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Monday, September 22, 2014 |  Madison, WI: 39.0° F  Fair
The Daily

BOOKS

Wisconsin Book Festival 2008: Patricia Smith speaks

Published last month by Coffee House Press, Blood Dazzler by Patricia Smith is a searing portrait of the horrors wrought by Hurricane Katrina -- told from perspectives including the hurricane itself, its victims and survivors, politicians and more abstract points of view. In an interview conducted via email, Smith describes the genesis of Blood Dazzler assesses the legacy of Katrina, compares the rewards of teaching public-school students vs. prison inmates, and explains the responsibility that comes with fearlessness. >More
 Wisconsin Book Festival 2008: Stephanie Kuehnert speaks

Set in small-town Wisconsin, I Wanna Be Your Joey Ramone by Stephenie Kuehnert is a gritty feminist punk-rock celebration of the rebellious bonds that connect a daughter with her absent mother. Published by MTV Books in July, it has been hailed by the Los Angeles Times as "an empowering new twist on a girl's coming of age." In an interview conducted via email, she recounts the genesis of her novel, describes the strength she finds in punk, cops to admiration for Courtney Love, and reveals what she misses about Madison. >More
 The Oprah effect

David Wroblewski spent the better part of a decade crafting The Story of Edgar Sawtelle. Everything since has happened very fast indeed. Published in June to critical acclaim and a lavish testimonial from Stephen King, the northern Wisconsin native's 576-page debut novel climbed The New York Times best-seller list. During a summer book-tour stop in Madison, he was invited to return for the 2008 Wisconsin Book Festival. Then, on Sept. 19, Oprah Winfrey picked The Story of Edgar Sawtelle as the latest title for her book club -- calling it a great American novel comparable to the best of Steinbeck and Harper Lee. >More
 Wisconsin Book Festival 2008: Dave Zirin speaks

Perhaps best known for his Edge of Sports column and radio show, Dave Zirin is the award-winning antithesis of the mainstream sportswriter. His new volume, A People's History of Sports in the United States, was published last month as part of historian Howard Zinn's People's History series for New Press. In 320 pages, Zirin places sports in the socio-political and cultural contexts where they belong, tracing the most courageous and ignominious sports episodes in U.S. history. >More
 Wisconsin Book Festival 2008: John Ivanko and Lisa Kivirist speak

John Ivanko and Lisa Kivirist are the proprietors of Inn Serendipity, an award-winning carbon-negative bed and breakfast on a parcel of farmland in rural Green County, Wisconsin, where they harvest their own organic food, generate power from renewable sources and strive to redefine the good life as one that values purpose, creativity and a slower pace more than money. >More
 Wisconsin Book Festival 2008: Amitava Kumar speaks

A native of India, Amitava Kumar has emerged as one of South Asia's most prominent contemporary voices -- a journalist, author, editor and poet who has earned both critical praise and literary laurels for long-form non-fiction work. In an interview conducted via email, Kumar reflects on how life has changed since 9/11, revisits his recent experience covering the Democratic National Convention, and identifies those other authors he is most looking forward to seeing at the 2008 Wisconsin Book Festival -- including one whose hand he aspires to kiss. >More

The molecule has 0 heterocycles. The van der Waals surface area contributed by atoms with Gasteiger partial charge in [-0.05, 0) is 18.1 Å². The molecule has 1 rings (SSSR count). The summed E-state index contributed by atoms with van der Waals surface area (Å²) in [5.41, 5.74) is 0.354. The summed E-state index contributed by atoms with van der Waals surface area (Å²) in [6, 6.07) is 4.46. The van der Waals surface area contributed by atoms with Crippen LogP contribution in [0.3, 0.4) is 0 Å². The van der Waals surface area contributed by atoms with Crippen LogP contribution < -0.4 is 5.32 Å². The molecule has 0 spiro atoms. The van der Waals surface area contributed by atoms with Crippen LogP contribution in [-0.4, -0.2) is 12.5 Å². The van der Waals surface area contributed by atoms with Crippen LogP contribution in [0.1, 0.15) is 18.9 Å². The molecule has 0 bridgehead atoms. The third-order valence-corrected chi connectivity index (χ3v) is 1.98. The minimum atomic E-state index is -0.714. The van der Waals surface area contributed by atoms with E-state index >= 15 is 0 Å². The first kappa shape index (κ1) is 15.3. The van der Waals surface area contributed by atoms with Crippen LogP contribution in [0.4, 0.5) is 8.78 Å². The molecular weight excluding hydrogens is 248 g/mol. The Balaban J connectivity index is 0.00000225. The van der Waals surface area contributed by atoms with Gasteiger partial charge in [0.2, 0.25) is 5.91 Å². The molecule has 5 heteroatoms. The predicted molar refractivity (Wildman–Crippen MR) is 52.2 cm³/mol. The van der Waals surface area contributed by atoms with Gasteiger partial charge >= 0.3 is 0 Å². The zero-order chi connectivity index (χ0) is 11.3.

Wisconsin Book Festival 2008: Gail Konop Baker speaks

Gail Konop Baker has been all of the following: advertising executive, stand-up comic, waitress, high-school teacher and journalist. She has written two novels, Waitress of the Month and Paris Smells Like Rotten Eggs, and has been published in Isthmus, Wisconsin Trails, Talking River Review and other journals. To all of these things, add runner, yoga teacher, mother of three, wife and now memoirist. >More
 Madison author Steve Busalacchi goes to the doctors

In case you ever wondered, it is possible for a doctor to perform -- ulp -- his own vasectomy. Steve Busalacchi learned as much in researching White Coat Wisdom, in which he profiles 37 Wisconsin doctors, mostly in question-and-answer interviews. Most of the doctors are from Madison or Milwaukee; some live in small towns like Belleville and Menomonee Falls. They are young and old, male and female. They are from a variety of specialties: Surgery, internal medicine, addiction medicine. Some are from overseas. >More
 Philip Roth and Gail Konop Baker prepare for Wisconsin Book Festival 2008

Organizers of this year's Wisconsin Book Festival continue their buildup to next month's seventh annual event with a special program scheduled for Tuesday, Sept. 16. In cooperation with the west-side Borders Books at 3750 University Ave., the festival is presenting a big-screen webcast featuring Philip Roth live from New York City. >More
 David Rhodes' Driftless chronicles life in southwestern Wisconsin

The story of how David Rhodes ended up moving to a farmhouse on the western edge of Sauk County back in 1972 could be an outtake from his latest work, Driftless (Milkweed Editions) - a terrific novel that coalesces around the unexpected connections among people in the fictional community of Words, Wis. >More
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